This month's Move Smartly report investigates the rapid acceleration in demand and house prices in Toronto's suburban markets.
As many media headlines have noted, the impact of Covid-19 and the need for entire households to work and in some cases school children from home, has led many to seek out bigger homes in Toronto suburbs. Do the numbers show a notable impact in terms of how competitive those markets have become due to this shift?
This month, I dig into the data to uncover the underlying trends in the market over the past couple of years to put today’s trends into context.
This analysis will look at the market for houses (detached, semi-detached and row houses) in Toronto’s suburbs – Durham, Halton, Peel and York Regions.
For the first three quarters of 2019, the market for suburban houses was quite balanced with the sales-to-new-listings ratio (SNLR) in the 40-55% range. By the fourth quarter, the market had changed suddenly as sales began to outpace the supply of new listings coming on the market. As the SNLR moves above 55%, it signals that the market is moving towards a seller's market with demand outpacing supply.
This led to a shortage of inventory during the first quarter of 2020 as indicated by low Months of Inventory (MOI) ratios. Unlike the SNLR which focuses on the supply of new listings entering the market, the MOI compares all active listings on the market in a given month against the number of sales in that period.
The dwindling inventory of houses led to a competitive market in the first quarter of 2020. One way of seeing just how competitive the market had become is to compare the percentage of homes that sold for more than the seller’s asking price.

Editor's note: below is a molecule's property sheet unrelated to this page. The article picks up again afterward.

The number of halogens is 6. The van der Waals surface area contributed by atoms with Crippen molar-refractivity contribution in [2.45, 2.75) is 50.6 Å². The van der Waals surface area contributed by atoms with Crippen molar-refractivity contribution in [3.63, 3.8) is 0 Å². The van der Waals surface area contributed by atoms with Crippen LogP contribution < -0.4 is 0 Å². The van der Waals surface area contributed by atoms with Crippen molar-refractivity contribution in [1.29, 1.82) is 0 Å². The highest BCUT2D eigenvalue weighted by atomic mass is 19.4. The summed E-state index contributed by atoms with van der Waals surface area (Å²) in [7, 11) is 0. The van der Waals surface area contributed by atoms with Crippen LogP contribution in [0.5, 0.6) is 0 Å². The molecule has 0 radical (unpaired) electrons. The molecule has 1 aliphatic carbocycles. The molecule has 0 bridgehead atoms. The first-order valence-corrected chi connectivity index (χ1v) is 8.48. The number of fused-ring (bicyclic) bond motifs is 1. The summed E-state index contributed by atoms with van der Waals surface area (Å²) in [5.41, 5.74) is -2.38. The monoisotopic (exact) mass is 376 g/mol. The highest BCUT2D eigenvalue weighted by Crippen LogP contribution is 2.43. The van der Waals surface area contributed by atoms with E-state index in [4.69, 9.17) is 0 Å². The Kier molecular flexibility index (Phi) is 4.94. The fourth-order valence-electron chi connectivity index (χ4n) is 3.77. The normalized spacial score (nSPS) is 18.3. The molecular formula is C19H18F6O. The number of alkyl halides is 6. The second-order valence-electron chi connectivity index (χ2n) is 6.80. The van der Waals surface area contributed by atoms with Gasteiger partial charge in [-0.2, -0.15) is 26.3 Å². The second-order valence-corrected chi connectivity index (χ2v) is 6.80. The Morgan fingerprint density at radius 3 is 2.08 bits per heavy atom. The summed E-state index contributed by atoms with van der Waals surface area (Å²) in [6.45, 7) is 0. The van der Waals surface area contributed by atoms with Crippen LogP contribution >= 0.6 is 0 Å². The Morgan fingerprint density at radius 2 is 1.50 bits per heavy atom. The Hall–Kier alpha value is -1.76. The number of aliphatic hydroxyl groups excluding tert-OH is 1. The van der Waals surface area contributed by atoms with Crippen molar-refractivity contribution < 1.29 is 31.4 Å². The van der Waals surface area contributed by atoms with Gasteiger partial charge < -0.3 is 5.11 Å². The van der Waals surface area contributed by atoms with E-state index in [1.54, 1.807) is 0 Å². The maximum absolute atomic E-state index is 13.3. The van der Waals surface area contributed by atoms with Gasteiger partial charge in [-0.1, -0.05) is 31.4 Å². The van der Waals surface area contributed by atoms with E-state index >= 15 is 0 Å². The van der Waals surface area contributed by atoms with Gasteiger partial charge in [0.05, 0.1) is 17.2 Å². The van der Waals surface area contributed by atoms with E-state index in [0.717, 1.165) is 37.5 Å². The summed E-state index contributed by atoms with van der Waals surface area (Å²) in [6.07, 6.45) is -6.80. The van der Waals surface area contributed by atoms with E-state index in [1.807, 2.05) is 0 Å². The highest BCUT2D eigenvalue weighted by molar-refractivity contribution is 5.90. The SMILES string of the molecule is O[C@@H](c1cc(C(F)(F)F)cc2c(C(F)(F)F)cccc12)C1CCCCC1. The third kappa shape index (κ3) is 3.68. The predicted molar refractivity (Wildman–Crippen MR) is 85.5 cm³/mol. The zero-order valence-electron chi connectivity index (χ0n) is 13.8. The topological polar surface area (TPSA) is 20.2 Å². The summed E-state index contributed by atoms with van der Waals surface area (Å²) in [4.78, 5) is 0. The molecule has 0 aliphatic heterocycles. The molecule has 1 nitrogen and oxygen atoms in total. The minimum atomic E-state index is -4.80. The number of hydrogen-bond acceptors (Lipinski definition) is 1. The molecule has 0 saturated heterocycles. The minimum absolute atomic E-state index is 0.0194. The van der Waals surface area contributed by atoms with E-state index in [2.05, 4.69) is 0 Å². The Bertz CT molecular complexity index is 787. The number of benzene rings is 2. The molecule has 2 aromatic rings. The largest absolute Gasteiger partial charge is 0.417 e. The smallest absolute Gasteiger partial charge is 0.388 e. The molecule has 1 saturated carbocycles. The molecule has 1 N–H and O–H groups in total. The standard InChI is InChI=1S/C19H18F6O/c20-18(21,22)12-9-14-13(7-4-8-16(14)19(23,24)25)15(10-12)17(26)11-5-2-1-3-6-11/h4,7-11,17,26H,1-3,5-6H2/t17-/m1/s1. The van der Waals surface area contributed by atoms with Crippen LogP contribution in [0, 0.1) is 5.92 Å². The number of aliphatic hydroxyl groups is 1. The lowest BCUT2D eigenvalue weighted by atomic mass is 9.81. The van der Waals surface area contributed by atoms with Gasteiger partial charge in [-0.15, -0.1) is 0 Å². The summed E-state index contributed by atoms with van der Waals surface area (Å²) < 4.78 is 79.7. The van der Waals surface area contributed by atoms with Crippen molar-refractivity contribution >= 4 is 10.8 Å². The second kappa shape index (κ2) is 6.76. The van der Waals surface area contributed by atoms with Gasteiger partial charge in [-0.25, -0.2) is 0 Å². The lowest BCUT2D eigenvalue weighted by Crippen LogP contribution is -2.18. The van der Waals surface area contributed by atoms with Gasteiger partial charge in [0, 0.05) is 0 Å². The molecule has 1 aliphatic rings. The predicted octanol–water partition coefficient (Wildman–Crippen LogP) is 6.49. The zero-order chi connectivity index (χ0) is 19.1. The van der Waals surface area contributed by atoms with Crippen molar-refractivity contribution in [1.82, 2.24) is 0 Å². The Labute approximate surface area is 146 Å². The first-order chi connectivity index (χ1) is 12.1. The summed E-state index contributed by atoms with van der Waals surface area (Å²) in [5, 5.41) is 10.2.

In 2019, fewer than 30% of homes listed for sale sold for more than the owner's asking price. In the first quarter of 2020, a surge in demand resulted in roughly half of all properties getting more than the asking price.
The market cooled during the second quarter of 2020 during Ontario’s first lockdown due to the COVID-19 pandemic, but quickly rebounded in the third quarter as buyers returned to the market once able to. In all four Toronto Area regions, the SNLR has been trending up over the past eight months pushing the market further into Seller’s Market territory. In November, the SNLR was at or above 100% in three of the four regions.
The tight supply has led to between 36% of homes (in York) to 66% (in Durham) selling for above asking price. Durham’s housing market was the most competitive with the share of homes selling above asking price eclipsing the peak levels reached during the first quarter of 2020.
How have these trends impacted suburban house prices? The chart below shows the year over year change in average prices.
We can see that home prices were appreciating at a relatively modest rate (at or below 5%) for most of 2019. Home price appreciation began to accelerate in the fourth quarter of 2019 and the first quarter of 2020 before cooling in the second quarter of this year. Since June, home prices have been rising by double digits with Durham and Halton house prices rising by approximately 20% over the past four months.
This rapid appreciation in house prices once again presents a number of problems and risks for the Toronto area housing market.